You may be surprised, there are many exercises, fitness machines and tools for people with varying levels of ability. From fitness accessories to health club machines, there is something for everyone to improve their level of fitness.

Adaptive fitness is not a new concept, but it is becoming more mainstream. Adaptive fitness is modifying a traditional exercise to align with a person’s ability or achieve a specific movement pattern. Adaptive fitness equipment are machines and tools designed for users with varying abilities. Why don’t our gyms have more equipment for people with a physical disability? Why don’t we see more people with a physical disability in our health clubs and rec centres?

The reality is, when the fitness craze began, people with disabilities weren’t the clientele health clubs wanted to attract. These days, when a new fitness facility opens its doors, not much has changed. When you think of your local gym, you picture the treadmills, bikes, ellipticals, the ab crunch or leg press machine, you never question how often these are used.

Many people see their gym bursting at the seams with equipment. One could assume there is something there for everyone. That isn’t always the case. As we move deeper into this new decade, a recurring theme keeps coming up. Inclusion matters. We may not see people with a physical disability in our heath clubs but that doesn’t mean they aren’t out there. There are too many people on the outside, who don’t have a place to adequately train, exercise or work toward their fitness goals, due to their level of ability.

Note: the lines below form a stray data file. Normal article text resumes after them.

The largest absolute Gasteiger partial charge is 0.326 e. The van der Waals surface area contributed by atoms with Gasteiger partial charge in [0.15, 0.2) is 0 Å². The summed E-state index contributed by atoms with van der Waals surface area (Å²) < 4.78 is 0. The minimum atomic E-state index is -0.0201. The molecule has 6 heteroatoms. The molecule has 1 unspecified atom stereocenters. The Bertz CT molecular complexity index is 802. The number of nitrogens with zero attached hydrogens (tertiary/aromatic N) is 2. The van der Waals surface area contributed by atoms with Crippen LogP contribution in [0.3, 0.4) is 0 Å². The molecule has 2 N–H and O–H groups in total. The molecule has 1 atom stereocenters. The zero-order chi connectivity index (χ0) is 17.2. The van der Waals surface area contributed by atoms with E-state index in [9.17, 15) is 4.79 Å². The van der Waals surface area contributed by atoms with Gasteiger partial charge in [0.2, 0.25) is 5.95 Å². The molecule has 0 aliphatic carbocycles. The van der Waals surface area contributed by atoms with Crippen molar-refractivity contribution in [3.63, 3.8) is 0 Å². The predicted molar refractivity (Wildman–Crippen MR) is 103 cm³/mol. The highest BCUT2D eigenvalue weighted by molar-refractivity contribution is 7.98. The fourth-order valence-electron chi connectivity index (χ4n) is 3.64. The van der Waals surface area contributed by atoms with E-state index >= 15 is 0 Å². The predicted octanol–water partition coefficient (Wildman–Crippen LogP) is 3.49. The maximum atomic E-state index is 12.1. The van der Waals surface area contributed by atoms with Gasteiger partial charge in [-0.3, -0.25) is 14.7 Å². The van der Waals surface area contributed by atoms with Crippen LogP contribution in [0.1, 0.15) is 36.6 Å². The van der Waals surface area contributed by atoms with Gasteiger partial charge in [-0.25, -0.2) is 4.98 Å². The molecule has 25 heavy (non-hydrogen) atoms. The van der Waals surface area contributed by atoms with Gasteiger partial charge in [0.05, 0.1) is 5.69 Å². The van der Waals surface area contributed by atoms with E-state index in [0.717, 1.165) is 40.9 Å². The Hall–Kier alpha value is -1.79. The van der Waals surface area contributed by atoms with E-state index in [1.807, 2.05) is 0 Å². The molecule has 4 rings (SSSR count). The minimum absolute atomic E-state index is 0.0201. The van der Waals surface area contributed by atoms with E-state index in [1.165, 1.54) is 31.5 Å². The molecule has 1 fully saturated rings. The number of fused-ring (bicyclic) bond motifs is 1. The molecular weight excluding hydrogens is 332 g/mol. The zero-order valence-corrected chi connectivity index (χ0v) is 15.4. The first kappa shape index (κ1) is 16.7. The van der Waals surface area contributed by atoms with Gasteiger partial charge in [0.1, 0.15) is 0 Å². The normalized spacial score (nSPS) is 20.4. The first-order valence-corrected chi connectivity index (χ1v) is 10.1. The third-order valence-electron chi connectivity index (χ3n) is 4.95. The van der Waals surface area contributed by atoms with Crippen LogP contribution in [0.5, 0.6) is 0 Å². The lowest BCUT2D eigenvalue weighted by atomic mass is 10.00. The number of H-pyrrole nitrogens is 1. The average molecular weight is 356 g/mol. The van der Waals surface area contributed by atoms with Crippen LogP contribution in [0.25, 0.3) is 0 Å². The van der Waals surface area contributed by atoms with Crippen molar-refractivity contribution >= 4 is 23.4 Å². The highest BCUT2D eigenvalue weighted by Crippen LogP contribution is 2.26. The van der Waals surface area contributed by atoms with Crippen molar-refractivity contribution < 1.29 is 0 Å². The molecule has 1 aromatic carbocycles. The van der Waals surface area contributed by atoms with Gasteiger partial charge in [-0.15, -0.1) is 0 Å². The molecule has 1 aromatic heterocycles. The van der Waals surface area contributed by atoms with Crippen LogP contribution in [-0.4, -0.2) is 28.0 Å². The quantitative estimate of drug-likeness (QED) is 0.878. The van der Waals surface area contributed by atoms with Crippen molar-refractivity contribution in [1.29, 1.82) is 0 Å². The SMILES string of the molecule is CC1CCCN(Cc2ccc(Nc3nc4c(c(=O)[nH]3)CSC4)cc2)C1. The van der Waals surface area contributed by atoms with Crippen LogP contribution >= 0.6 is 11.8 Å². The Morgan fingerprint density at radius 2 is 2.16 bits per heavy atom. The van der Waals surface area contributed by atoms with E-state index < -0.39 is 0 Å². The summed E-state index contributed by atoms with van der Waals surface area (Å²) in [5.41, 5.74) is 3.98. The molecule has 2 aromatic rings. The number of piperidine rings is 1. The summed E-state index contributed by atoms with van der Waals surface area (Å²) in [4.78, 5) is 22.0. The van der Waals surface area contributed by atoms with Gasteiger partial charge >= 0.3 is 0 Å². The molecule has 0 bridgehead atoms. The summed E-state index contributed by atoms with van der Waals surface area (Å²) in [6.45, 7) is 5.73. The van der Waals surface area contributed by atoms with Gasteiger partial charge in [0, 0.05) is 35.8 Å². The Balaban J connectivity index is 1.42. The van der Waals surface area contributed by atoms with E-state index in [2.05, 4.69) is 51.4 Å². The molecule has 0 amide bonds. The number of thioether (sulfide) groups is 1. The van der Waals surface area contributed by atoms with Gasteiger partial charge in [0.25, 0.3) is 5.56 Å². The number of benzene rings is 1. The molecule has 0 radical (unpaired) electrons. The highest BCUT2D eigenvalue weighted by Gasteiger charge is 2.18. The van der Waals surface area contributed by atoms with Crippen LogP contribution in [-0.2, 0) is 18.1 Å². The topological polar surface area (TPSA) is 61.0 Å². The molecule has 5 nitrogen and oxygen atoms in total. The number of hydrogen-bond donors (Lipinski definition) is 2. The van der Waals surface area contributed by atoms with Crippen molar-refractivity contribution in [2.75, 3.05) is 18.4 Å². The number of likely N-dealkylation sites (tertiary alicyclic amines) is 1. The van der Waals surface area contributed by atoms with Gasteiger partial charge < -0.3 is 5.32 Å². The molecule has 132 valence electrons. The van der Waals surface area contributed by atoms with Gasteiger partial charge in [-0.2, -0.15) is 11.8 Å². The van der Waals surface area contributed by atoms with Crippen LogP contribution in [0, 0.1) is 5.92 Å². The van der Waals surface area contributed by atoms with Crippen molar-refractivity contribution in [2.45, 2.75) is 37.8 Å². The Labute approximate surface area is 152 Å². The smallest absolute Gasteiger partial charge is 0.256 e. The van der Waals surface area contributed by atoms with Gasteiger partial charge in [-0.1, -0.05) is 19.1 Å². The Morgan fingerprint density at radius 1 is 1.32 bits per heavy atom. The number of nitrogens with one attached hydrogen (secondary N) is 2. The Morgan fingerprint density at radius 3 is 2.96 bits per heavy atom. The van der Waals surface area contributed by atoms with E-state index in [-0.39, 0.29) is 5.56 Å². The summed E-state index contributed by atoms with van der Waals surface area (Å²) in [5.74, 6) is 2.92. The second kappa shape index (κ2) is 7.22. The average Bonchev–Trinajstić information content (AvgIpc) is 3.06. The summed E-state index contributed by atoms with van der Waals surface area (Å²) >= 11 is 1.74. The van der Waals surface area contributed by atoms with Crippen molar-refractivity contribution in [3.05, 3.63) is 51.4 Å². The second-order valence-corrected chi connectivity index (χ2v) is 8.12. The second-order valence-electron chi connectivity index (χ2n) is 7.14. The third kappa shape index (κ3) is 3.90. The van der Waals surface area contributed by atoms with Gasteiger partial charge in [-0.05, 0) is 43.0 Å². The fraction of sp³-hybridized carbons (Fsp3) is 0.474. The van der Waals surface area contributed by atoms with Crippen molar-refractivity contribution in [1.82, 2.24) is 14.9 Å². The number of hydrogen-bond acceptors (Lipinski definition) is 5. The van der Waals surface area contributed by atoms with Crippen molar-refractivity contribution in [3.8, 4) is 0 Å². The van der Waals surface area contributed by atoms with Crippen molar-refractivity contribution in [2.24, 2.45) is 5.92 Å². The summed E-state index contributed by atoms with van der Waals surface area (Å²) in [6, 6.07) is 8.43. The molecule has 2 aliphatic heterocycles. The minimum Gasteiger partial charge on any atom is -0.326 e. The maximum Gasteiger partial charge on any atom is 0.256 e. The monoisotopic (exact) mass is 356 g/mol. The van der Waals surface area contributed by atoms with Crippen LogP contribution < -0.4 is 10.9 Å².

What can a gym do to be more inclusive? Think outside the box. Most (if not all) fitness facilities are owned and or operated by people who don’t have a physical disability. Inviting more people with disabilities into their facility is something gym owners need to think more about. Some health clubs have, but don’t see the financial benefit or return on investment.

When it comes to a health club owners’ bottom line, consider this… people with disabilities control $8 trillion in total global purchasing power (Sheri Byrne-Haber, Health club owners and managers need to look at who are using their facilities, then look at the communities who are not. It’s one thing for a gym to have accessible entrances, but its another to have machines that work for people with a disability. It’s great to have reserved parking outside a health club and wheelchair accessible bathrooms, but if there aren’t any machines for a person with disability to use, what’s the point?